Nissan Picks a New CEO to Deal With Its Mess

Steph Willems
by Steph Willems
nissan picks a new ceo to deal with its mess

Early reports out of Japan Tuesday indicated Nissan’s replacement for former CEO Hiroto Saikawa had been found, and the company’s board soon confirmed it. First reported by Nikkei, the automaker’s board has tapped Senior Vice President Makoto Uchida to sit in the big chair.

Uchida, 53, took on his current role in 2018; he also heads China’s Dongfeng Motor Company — a 50-50 joint venture between the two automakers. The executive joined Nissan back in 2003.

Uchida has no shortage of issues he’ll have to grapple with.

As the company deals with the fallout of former chairman Carlos Ghosn’s arrest and impending trail, as well as internal investigations into improper compensation that sunk Saikawa (and could take down a number of execs), there’s also the thorny issues of sales and revenue. Nissan intends to get its ship in order, culling thousands of positions globally while holding the line on incentives and fleet sales to firm up its financial footing.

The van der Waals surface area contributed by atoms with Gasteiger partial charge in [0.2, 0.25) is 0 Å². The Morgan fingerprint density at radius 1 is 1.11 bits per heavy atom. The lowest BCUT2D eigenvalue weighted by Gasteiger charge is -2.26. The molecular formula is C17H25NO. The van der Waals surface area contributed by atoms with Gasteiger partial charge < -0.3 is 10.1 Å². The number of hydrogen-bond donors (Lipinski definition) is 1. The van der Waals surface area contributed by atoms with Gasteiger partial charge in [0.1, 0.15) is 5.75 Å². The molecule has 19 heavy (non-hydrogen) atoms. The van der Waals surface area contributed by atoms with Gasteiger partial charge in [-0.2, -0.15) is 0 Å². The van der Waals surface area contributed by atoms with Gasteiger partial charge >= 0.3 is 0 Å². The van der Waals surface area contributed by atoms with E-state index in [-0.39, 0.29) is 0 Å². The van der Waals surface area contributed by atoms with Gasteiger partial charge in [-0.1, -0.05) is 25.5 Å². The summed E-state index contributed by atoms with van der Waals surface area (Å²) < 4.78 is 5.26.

Sales really aren’t doing well, if last month’s North American figures tell us anything.

Besides his long history with Nissan, Uchida has also thrown himself into projects with alliance partner Renault, which should help keep the rocky pair-up intact. He also knows a thing about growth, having dealt with the Chinese market these past couple of years.